Look at the first few primes: 2, 3, 5, 7, 11, and 13. Notice
they have irregular gaps between them: 2 is followed immediately by
the prime 3, 3 is followed by one composite, 5 by one, but 7 by three.
We call the number of composites following a prime the length of
the prime gap. For example, the prime gaps after 2, 3, 5 and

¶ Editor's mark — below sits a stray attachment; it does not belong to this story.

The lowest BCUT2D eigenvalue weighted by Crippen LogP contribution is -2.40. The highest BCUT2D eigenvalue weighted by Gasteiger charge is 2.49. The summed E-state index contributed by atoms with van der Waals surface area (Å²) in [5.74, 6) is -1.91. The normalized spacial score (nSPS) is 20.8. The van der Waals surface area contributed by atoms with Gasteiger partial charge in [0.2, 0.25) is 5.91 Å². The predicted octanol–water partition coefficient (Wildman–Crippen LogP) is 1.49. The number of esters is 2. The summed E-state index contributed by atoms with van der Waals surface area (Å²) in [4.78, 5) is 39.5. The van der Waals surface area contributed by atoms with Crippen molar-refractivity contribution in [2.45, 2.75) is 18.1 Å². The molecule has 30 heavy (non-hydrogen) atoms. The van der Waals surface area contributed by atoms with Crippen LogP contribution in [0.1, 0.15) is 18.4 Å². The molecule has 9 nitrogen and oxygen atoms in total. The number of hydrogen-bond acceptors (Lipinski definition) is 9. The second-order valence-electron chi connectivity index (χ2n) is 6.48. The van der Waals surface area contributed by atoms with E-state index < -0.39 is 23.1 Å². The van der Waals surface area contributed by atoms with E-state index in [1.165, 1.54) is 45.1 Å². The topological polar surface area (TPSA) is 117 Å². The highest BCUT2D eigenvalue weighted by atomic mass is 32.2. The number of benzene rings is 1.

seven are 0, 1, 1 and 3 respectively. By the prime number theorem, the
"average gap" between primes less than n is log(n). See
the page on prime gaps (linked below) for much more information.
Warning: Some authors define the prime gap to be the difference between consecutive primes, this is a number one larger than our definition.
Related pages (outside of this work)